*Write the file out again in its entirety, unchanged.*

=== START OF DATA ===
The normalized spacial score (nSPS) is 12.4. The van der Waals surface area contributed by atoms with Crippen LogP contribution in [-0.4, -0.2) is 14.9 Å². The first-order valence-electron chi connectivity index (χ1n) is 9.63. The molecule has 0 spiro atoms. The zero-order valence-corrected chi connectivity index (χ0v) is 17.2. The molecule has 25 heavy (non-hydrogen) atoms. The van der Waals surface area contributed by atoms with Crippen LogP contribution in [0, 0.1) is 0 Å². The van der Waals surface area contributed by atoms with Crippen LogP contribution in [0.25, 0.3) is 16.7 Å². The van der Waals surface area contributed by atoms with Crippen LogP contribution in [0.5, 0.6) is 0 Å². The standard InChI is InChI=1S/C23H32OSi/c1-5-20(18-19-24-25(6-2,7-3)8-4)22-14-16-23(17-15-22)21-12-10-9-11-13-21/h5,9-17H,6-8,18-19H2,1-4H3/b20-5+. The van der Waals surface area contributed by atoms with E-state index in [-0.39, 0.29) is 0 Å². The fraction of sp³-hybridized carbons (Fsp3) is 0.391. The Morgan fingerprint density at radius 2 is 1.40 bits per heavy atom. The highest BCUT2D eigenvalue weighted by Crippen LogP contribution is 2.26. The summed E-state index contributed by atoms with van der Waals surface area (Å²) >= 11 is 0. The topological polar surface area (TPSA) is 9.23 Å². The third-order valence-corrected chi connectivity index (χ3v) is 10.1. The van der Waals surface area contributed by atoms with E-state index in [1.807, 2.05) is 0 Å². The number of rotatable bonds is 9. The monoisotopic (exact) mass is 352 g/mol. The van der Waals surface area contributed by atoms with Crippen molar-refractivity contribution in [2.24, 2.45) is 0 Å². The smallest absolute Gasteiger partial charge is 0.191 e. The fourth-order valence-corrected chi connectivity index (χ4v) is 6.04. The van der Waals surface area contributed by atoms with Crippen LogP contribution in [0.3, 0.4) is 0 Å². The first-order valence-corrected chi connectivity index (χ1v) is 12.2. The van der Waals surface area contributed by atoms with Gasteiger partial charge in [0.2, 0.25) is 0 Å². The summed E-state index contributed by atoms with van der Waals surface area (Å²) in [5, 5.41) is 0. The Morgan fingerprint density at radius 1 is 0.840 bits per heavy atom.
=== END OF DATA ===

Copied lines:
The normalized spacial score (nSPS) is 12.4. The van der Waals surface area contributed by atoms with Crippen LogP contribution in [-0.4, -0.2) is 14.9 Å². The first-order valence-electron chi connectivity index (χ1n) is 9.63. The molecule has 0 spiro atoms. The zero-order valence-corrected chi connectivity index (χ0v) is 17.2. The molecule has 25 heavy (non-hydrogen) atoms. The van der Waals surface area contributed by atoms with Crippen LogP contribution in [0, 0.1) is 0 Å². The van der Waals surface area contributed by atoms with Crippen LogP contribution in [0.25, 0.3) is 16.7 Å². The van der Waals surface area contributed by atoms with Crippen LogP contribution in [0.5, 0.6) is 0 Å². The standard InChI is InChI=1S/C23H32OSi/c1-5-20(18-19-24-25(6-2,7-3)8-4)22-14-16-23(17-15-22)21-12-10-9-11-13-21/h5,9-17H,6-8,18-19H2,1-4H3/b20-5+. The van der Waals surface area contributed by atoms with E-state index in [-0.39, 0.29) is 0 Å². The fraction of sp³-hybridized carbons (Fsp3) is 0.391. The Morgan fingerprint density at radius 2 is 1.40 bits per heavy atom. The highest BCUT2D eigenvalue weighted by Crippen LogP contribution is 2.26. The summed E-state index contributed by atoms with van der Waals surface area (Å²) >= 11 is 0. The topological polar surface area (TPSA) is 9.23 Å². The third-order valence-corrected chi connectivity index (χ3v) is 10.1. The van der Waals surface area contributed by atoms with E-state index in [1.807, 2.05) is 0 Å². The number of rotatable bonds is 9. The monoisotopic (exact) mass is 352 g/mol. The van der Waals surface area contributed by atoms with Crippen molar-refractivity contribution in [2.24, 2.45) is 0 Å². The smallest absolute Gasteiger partial charge is 0.191 e. The fourth-order valence-corrected chi connectivity index (χ4v) is 6.04. The van der Waals surface area contributed by atoms with Crippen LogP contribution in [0.3, 0.4) is 0 Å². The first-order valence-corrected chi connectivity index (χ1v) is 12.2. The van der Waals surface area contributed by atoms with Gasteiger partial charge in [0.2, 0.25) is 0 Å². The summed E-state index contributed by atoms with van der Waals surface area (Å²) in [5, 5.41) is 0. The Morgan fingerprint density at radius 1 is 0.840 bits per heavy atom.